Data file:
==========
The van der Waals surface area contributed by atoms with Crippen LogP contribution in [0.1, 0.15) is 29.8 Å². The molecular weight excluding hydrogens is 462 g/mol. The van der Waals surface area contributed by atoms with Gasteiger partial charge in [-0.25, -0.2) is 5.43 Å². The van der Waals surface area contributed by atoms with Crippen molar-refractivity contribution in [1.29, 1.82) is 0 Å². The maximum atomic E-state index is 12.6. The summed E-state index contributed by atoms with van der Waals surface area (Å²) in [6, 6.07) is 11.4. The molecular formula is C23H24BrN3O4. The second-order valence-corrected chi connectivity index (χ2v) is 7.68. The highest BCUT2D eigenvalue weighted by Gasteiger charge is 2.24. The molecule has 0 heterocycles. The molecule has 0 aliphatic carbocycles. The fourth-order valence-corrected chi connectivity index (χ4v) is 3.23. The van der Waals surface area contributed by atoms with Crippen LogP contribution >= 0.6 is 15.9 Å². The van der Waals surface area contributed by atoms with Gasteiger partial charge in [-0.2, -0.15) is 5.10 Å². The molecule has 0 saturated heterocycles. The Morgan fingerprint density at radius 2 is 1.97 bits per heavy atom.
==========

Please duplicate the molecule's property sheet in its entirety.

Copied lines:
The van der Waals surface area contributed by atoms with Crippen LogP contribution in [0.1, 0.15) is 29.8 Å². The molecular weight excluding hydrogens is 462 g/mol. The van der Waals surface area contributed by atoms with Gasteiger partial charge in [-0.25, -0.2) is 5.43 Å². The van der Waals surface area contributed by atoms with Crippen molar-refractivity contribution in [1.29, 1.82) is 0 Å². The maximum atomic E-state index is 12.6. The summed E-state index contributed by atoms with van der Waals surface area (Å²) in [6, 6.07) is 11.4. The molecular formula is C23H24BrN3O4. The second-order valence-corrected chi connectivity index (χ2v) is 7.68. The highest BCUT2D eigenvalue weighted by Gasteiger charge is 2.24. The molecule has 0 heterocycles. The molecule has 0 aliphatic carbocycles. The fourth-order valence-corrected chi connectivity index (χ4v) is 3.23. The van der Waals surface area contributed by atoms with Crippen LogP contribution >= 0.6 is 15.9 Å². The van der Waals surface area contributed by atoms with Gasteiger partial charge in [-0.2, -0.15) is 5.10 Å². The molecule has 0 saturated heterocycles. The Morgan fingerprint density at radius 2 is 1.97 bits per heavy atom.